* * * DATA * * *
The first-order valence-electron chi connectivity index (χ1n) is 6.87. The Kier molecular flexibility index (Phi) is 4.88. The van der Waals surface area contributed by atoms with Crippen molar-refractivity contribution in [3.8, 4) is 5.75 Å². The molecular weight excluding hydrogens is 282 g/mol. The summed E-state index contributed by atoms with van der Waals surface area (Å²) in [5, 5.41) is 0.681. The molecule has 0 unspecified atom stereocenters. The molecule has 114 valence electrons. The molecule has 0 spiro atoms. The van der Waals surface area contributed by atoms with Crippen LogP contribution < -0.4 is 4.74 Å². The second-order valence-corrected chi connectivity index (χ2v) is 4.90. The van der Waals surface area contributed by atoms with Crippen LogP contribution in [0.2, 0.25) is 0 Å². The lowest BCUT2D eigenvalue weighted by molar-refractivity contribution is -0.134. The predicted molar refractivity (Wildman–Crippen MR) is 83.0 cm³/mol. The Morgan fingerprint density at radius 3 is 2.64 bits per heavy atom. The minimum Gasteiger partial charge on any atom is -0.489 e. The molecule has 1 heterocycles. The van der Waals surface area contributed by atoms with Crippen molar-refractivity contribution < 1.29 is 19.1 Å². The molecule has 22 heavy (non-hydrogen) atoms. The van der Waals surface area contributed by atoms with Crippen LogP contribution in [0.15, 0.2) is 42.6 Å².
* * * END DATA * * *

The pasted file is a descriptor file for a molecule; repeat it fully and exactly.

The first-order valence-electron chi connectivity index (χ1n) is 6.87. The Kier molecular flexibility index (Phi) is 4.88. The van der Waals surface area contributed by atoms with Crippen molar-refractivity contribution in [3.8, 4) is 5.75 Å². The molecular weight excluding hydrogens is 282 g/mol. The summed E-state index contributed by atoms with van der Waals surface area (Å²) in [5, 5.41) is 0.681. The molecule has 0 unspecified atom stereocenters. The molecule has 114 valence electrons. The molecule has 0 spiro atoms. The van der Waals surface area contributed by atoms with Crippen LogP contribution < -0.4 is 4.74 Å². The second-order valence-corrected chi connectivity index (χ2v) is 4.90. The van der Waals surface area contributed by atoms with Crippen LogP contribution in [0.2, 0.25) is 0 Å². The lowest BCUT2D eigenvalue weighted by molar-refractivity contribution is -0.134. The predicted molar refractivity (Wildman–Crippen MR) is 83.0 cm³/mol. The Morgan fingerprint density at radius 3 is 2.64 bits per heavy atom. The minimum Gasteiger partial charge on any atom is -0.489 e. The molecule has 1 heterocycles. The van der Waals surface area contributed by atoms with Crippen molar-refractivity contribution < 1.29 is 19.1 Å². The molecule has 22 heavy (non-hydrogen) atoms. The van der Waals surface area contributed by atoms with Crippen LogP contribution in [0.15, 0.2) is 42.6 Å².